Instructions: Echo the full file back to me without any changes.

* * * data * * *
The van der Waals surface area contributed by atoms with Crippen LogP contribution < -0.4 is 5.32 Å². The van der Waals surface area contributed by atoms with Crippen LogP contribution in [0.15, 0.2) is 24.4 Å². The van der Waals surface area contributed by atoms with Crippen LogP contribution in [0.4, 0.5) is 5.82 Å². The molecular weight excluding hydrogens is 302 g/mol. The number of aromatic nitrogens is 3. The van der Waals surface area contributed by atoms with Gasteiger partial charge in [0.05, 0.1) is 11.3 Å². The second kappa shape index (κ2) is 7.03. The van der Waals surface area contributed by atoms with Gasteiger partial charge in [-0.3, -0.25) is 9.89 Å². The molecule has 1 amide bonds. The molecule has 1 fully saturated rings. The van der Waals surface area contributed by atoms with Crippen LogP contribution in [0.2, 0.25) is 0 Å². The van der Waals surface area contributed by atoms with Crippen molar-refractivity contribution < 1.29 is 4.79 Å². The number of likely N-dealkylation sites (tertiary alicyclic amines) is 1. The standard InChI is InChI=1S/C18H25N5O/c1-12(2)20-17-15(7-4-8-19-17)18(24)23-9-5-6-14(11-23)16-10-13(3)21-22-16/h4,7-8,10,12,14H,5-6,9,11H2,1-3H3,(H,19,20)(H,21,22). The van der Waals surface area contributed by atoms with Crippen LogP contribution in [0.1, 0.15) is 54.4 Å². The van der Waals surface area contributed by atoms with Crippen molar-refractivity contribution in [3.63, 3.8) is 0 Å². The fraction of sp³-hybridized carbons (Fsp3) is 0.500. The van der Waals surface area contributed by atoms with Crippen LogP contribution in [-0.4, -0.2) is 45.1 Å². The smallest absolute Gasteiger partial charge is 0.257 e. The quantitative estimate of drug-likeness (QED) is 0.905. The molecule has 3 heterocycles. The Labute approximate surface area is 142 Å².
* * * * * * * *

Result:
The van der Waals surface area contributed by atoms with Crippen LogP contribution < -0.4 is 5.32 Å². The van der Waals surface area contributed by atoms with Crippen LogP contribution in [0.15, 0.2) is 24.4 Å². The van der Waals surface area contributed by atoms with Crippen LogP contribution in [0.4, 0.5) is 5.82 Å². The molecular weight excluding hydrogens is 302 g/mol. The number of aromatic nitrogens is 3. The van der Waals surface area contributed by atoms with Gasteiger partial charge in [0.05, 0.1) is 11.3 Å². The second kappa shape index (κ2) is 7.03. The van der Waals surface area contributed by atoms with Gasteiger partial charge in [-0.3, -0.25) is 9.89 Å². The molecule has 1 amide bonds. The molecule has 1 fully saturated rings. The van der Waals surface area contributed by atoms with Crippen LogP contribution in [0.2, 0.25) is 0 Å². The van der Waals surface area contributed by atoms with Crippen molar-refractivity contribution < 1.29 is 4.79 Å². The number of likely N-dealkylation sites (tertiary alicyclic amines) is 1. The standard InChI is InChI=1S/C18H25N5O/c1-12(2)20-17-15(7-4-8-19-17)18(24)23-9-5-6-14(11-23)16-10-13(3)21-22-16/h4,7-8,10,12,14H,5-6,9,11H2,1-3H3,(H,19,20)(H,21,22). The van der Waals surface area contributed by atoms with Crippen LogP contribution in [0.1, 0.15) is 54.4 Å². The van der Waals surface area contributed by atoms with Crippen molar-refractivity contribution in [3.63, 3.8) is 0 Å². The fraction of sp³-hybridized carbons (Fsp3) is 0.500. The van der Waals surface area contributed by atoms with Crippen LogP contribution in [-0.4, -0.2) is 45.1 Å². The smallest absolute Gasteiger partial charge is 0.257 e. The quantitative estimate of drug-likeness (QED) is 0.905. The molecule has 3 heterocycles. The Labute approximate surface area is 142 Å².